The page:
Baker career: 6.03 innings per start

    Pelfrey career: 5.89 innings per start

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    Quote Originally Posted by Nick Nelson
    I felt at the time that one of the biggest factors in the club's preference for Pelfrey was a history of far greater arm durability, and one year later, the decision looks smart.
    No it doesn't. It looks as stupid today as it did a year ago. With Baker there was at least the hope that he could return and pitch with some above average results. He could then perhaps have been re-signed or traded at some point.

    Pelfrey on the other hand had no upside. Even when healthy he hadn't been good, there was no hope that he would be an above average pitcher. So at best you get a #4 or 5 starter with the risk that he is God awful or doesn't pitch. Well, we got the God awful. How did that help the Twins exactly?

    If the Twins had signed Baker and gotten God awful (or no innings at all), at least we could have said they were trying to put a good pitcher on the field.

  9. #9
    Baker career: Far more talented than Pelfrey, but a head case.

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    Owner MVP Brock Beauchamp's Avatar
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    Quote Originally Posted by Oxtung View Post
    No it doesn't. It looks as stupid today as it did a year ago. With Baker there was at least the hope that he could return and pitch with some above average results. He could then perhaps have been re-signed or traded at some point.

    Pelfrey on the other hand had no upside. Even when healthy he hadn't been good, there was no hope that he would be an above average pitcher. So at best you get a #4 or 5 starter with the risk that he is God awful or doesn't pitch. Well, we got the God awful. How did that help the Twins exactly?

    If the Twins had signed Baker and gotten God awful (or no innings at all), at least we could have said they were trying to put a good pitcher on the field.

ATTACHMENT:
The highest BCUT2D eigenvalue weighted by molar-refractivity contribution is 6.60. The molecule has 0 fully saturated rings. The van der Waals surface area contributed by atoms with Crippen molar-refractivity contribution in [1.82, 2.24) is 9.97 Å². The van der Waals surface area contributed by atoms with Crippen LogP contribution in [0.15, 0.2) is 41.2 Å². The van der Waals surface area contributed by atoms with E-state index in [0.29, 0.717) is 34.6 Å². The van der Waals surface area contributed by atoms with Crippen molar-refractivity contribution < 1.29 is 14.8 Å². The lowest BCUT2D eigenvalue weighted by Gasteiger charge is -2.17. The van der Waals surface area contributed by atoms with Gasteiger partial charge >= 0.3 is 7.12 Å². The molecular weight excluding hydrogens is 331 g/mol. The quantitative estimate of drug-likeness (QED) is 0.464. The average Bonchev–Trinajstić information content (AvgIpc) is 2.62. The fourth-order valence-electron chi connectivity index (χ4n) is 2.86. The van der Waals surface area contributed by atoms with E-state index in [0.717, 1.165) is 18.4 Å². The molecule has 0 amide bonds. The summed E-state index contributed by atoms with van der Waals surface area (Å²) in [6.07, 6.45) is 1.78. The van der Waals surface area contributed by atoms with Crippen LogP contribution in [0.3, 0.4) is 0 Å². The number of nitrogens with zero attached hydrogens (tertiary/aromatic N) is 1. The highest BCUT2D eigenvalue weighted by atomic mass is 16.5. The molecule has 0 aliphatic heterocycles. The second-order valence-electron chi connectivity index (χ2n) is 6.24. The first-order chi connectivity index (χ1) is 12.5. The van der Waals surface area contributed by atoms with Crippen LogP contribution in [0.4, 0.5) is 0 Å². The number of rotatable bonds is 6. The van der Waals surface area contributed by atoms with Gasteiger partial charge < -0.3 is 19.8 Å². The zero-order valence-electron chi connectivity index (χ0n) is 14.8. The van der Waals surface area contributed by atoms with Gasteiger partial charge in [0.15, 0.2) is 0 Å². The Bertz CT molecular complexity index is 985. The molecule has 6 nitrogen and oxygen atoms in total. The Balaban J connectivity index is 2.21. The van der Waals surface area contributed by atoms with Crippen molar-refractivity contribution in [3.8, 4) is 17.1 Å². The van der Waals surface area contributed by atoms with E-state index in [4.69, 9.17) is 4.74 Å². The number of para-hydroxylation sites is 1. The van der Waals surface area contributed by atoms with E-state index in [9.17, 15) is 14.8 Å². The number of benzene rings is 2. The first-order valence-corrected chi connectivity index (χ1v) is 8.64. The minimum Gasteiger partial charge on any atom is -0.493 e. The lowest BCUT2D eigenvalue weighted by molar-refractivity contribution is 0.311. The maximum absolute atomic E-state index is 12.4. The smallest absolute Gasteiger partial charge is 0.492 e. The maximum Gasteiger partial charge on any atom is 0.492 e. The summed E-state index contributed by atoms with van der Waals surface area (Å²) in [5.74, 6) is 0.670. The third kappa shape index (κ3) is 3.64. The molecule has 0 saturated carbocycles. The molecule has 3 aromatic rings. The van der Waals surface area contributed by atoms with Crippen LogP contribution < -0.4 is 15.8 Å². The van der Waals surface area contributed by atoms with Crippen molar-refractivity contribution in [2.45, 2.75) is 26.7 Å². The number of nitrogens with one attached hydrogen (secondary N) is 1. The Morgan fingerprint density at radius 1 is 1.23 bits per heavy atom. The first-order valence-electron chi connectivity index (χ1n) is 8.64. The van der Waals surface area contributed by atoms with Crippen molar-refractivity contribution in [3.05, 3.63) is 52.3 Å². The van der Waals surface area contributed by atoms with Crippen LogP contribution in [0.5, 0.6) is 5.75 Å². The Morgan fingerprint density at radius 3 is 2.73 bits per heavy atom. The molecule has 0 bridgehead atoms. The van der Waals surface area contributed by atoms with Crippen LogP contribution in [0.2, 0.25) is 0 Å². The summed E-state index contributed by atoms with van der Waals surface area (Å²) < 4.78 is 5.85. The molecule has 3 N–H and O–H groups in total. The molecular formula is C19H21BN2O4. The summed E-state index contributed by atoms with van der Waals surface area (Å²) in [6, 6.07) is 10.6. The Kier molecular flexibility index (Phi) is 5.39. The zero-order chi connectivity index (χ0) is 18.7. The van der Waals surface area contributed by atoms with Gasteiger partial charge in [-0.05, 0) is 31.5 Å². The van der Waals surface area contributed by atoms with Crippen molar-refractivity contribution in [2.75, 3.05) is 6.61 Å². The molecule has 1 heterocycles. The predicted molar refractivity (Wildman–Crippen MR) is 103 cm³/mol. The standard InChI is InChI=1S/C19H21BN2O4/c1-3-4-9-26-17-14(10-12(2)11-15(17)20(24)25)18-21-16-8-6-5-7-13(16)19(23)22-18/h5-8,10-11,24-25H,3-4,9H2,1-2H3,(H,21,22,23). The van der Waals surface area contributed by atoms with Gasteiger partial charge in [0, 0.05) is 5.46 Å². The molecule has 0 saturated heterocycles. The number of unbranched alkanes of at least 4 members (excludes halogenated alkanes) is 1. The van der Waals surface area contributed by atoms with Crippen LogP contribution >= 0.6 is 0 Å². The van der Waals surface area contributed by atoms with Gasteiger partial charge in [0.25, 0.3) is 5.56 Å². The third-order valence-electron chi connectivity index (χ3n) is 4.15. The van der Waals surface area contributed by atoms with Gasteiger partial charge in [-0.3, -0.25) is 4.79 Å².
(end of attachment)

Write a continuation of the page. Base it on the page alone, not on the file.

1. While you can argue the Twins took a risk with Pelfrey, it was still better than signing Baker because at least Pelfrey took the mound. Last time I checked, it's hard to get anything for a guy in trade if he doesn't pitch until September.

    2. Pelfrey was an above average pitcher in 2010, just one season before he missed a season due to TJS.

    You can argue whether Pelfrey is good enough, whether the Twins should have signed him, or a host of other things, but under no circumstances can you argue that Scott Baker was a better signing, particularly in hindsight because he didn't pitch. I'll take the guy who sucks but is playing over the guy who can't play at all. That's just common sense. You can always bench the sucky guy if something better comes along.

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    Owner MVP Brock Beauchamp's Avatar
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    Quote Originally Posted by Marta Shearing View Post
    Baker career: Far more talented than Pelfrey, but a head case.
    So now somewhat injury-prone players are automatically headcases?

    I will never, ever understand why Minnesota fans cannot appreciate what they had in Scott Baker.

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    Twins News Team All-Star TheLeviathan's Avatar
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    Quote Originally Posted by Brock Beauchamp View Post
    You can argue whether Pelfrey is good enough, whether the Twins should have signed him, or a host of other things, but under no circumstances can you argue that Scott Baker was a better signing, particularly in hindsight because he didn't pitch.
    I don't think your reply looked at the conversation in context. Nick posted that his thoughts at the time of the signing were that Pelfrey was being picked over Baker due to durability. Oxtung emphasized the idea of evaluating the deal at the time it was signed.

    I'd have to agree with him, Pelfrey had his surgery later and had never been as good a pitcher as Baker. So it's ONLY with hindsight that you can say the Twins got a slightly better deal. His point, and I agree with it, is that the Twins should've been targeting upside and not durability.

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    Quote Originally Posted by Brock Beauchamp View Post
    1. While you can argue the Twins took a risk with Pelfrey, it was still better than signing Baker because at least Pelfrey took the mound. Last time I checked, it's hard to get anything for a guy in trade if he doesn't pitch until September.

    2. Pelfrey was an above average pitcher in 2010, just one season before he missed a season due to TJS.

    You can argue whether Pelfrey is good enough, whether the Twins should have signed him, or a host of other things, but under no circumstances can you argue that Scott Baker was a better signing, particularly in hindsight because he didn't pitch. I'll take the guy who sucks but is playing over the guy who can't play at all. That's just common sense. You can always bench the sucky guy if something better comes along.